II 1

Section 1227(a)(2)(B)(i) of the INA provides that “[a]ny alien who at any time after admission has been convicted of a violation of ․ any law or regulation of a State ․ relating to a controlled substance ․ is deportable.” The issue here is whether the disposition of Rivas's state court criminal proceedings render him “convicted” for purposes of the INA.2


A petitioner whose criminal conviction was vacated is no longer “convicted” under the INA where the conviction was vacated on the basis of a substantive or procedural defect in the underlying criminal proceedings. In re Pickering, 23 I. & N. Dec. 621, 624 (BIA 2003), rev'd on other grounds, 465 F.3d 263 (6th Cir. 2006). Conversely, where “a court vacates a conviction for reasons unrelated to the merits of the underlying criminal proceedings,” such as for rehabilitation or to allow a petitioner to avoid the immigration effects of the conviction, then the petitioner “remains ‘convicted’ for immigration purposes.” Id.; see also Cruz v. Att'y Gen., 452 F.3d 240, 242 (3d Cir. 2006) (concluding that Pickering provides a reasonable interpretation of § 1227(a)(2)(B)(i)); Pinho v. Gonzales, 432 F.3d 193, 208–10 (3d Cir. 2005) (same). A petitioner who seeks relief from removal bears the burden of proving that his conviction was vacated. 8 C.F.R. § 1240.8(d); Syblis v. Att'y Gen., 763 F.3d 348, 352 (3d Cir. 2014).

Rivas filed a motion for post-conviction relief based on alleged ineffective assistance of trial counsel. After three days of hearings, which included testimony from trial counsel, the Commonwealth agreed to a settlement pursuant to which Rivas's convictions were vacated. Although Rivas demonstrated that his convictions were vacated, the IJ and BIA concluded that Rivas failed to show they were vacated within the meaning of the immigration laws.

To determine whether a vacated conviction is nonetheless a conviction for immigration purposes, the IJ must examine the state court record to identify the reasons why the state court vacated the conviction. Pinho, 432 F.3d at 215. To complete this task, the IJ “must look first to the order [that vacated the conviction]. If the order explains the court's reasons for vacating the conviction, the [IJ]'s inquiry must end there. If the order does not give a clear statement of reasons, the [IJ] may look to the record before the court when the order was issued. No other evidence of reasons may be considered.” Id. Thus, the IJ may rely only on reasons explicitly stated in the record and may not impute an unexpressed motive for vacating a conviction. See id.; Cruz, 452 F.3d at 244, 248 (holding that the BIA could reasonably determine that a conviction was vacated to allow a petitioner to avoid immigration consequences where a state prosecutor's letter stipulating the terms of a settlement agreement explicitly stated that the petitioner's scheduled deportation was a reason for the state's support for vacating the conviction). Put simply, “[w]e will not ․ permit[ ] ․ speculation ․ about the secret motives of state judges and prosecutors.” Pinho, 432 F.3d at 214–15.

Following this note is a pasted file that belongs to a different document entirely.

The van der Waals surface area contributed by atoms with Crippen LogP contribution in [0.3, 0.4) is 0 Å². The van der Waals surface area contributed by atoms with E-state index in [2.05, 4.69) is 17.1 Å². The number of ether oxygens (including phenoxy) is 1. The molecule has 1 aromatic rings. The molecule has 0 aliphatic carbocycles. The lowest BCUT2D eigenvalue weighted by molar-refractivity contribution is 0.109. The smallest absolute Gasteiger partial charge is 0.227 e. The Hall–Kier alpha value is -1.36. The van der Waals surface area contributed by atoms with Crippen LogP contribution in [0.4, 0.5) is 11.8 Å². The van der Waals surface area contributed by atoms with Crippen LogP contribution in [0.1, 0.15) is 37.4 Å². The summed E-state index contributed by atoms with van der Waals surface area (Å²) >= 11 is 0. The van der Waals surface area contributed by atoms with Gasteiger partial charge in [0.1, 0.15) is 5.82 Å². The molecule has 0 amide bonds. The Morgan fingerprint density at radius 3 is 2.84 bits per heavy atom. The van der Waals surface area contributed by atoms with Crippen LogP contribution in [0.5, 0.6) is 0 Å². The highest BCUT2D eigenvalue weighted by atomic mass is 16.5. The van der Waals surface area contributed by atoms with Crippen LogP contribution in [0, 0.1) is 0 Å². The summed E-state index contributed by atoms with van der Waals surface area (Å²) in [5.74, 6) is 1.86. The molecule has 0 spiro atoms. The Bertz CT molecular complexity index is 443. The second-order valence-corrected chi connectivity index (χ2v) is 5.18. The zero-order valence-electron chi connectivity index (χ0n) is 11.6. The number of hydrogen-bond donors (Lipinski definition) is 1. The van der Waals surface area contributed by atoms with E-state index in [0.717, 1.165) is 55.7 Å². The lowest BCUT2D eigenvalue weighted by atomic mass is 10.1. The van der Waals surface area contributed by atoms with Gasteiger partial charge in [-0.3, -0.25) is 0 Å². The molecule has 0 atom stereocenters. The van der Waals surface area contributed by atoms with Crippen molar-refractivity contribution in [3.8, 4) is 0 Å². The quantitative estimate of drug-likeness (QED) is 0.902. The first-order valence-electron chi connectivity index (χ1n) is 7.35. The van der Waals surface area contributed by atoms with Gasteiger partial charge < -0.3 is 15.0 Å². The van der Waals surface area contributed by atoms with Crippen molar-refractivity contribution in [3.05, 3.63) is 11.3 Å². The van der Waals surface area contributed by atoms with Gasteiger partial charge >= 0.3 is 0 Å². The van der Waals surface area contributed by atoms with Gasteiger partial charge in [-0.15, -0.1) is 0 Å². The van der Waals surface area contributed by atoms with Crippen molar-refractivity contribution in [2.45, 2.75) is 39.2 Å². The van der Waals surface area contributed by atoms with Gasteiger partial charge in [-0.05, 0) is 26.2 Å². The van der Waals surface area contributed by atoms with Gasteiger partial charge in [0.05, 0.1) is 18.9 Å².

Here, both the IJ and the BIA opined that the state court likely vacated Rivas's convictions to allow him to avoid the convictions's immigration consequences. To support this conclusion, the IJ relied on the facts that Rivas's trial counsel testified at the PCRA hearings that he did advise his client of the immigration consequences of a potential conviction, and that the state court denied Rivas's PCRA petition. However, these facts do not show that the state court vacated the convictions to allow Rivas to avoid their immigration consequences. Moreover, though trial counsel's testimony might have weakened Rivas's ineffective-assistance-of-counsel claim, the record fails to show that his counsel's alleged ineffectiveness was not the reason the convictions were vacated. We know only that the application to vacate was based on two ineffective-assistance-of-counsel claims stemming from the alleged failure of Rivas' counsel to advise him of the immigration consequences of his convictions and advice to forgo appealing his convictions, and that the convictions were in fact vacated. See Pinho, 432 F.3d at 211–13 (holding that where the record shows that the state did not answer a pending ineffective-assistance-of-counsel claim before agreeing to settlement, this supports the conclusion that the settlement was reached as a result of the constitutional claim).3 In addition, the IJ did not point to any evidence undermining the conclusion that the Commonwealth settled because of Rivas's pending ineffectiveness claim with respect to his trial counsel's failure to advise him to appeal the convictions. In fact, the IJ repeatedly asserted that the state court record was not clear as to the reasons why the prosecutor agreed to settle Rivas's claim and why the court vacated his convictions. Moreover, the BIA failed to confine itself to the factual record. Beyond adopting the IJ's findings, it also quoted the following passage wherein the state court addressed Rivas and discussed the vacatur of his convictions: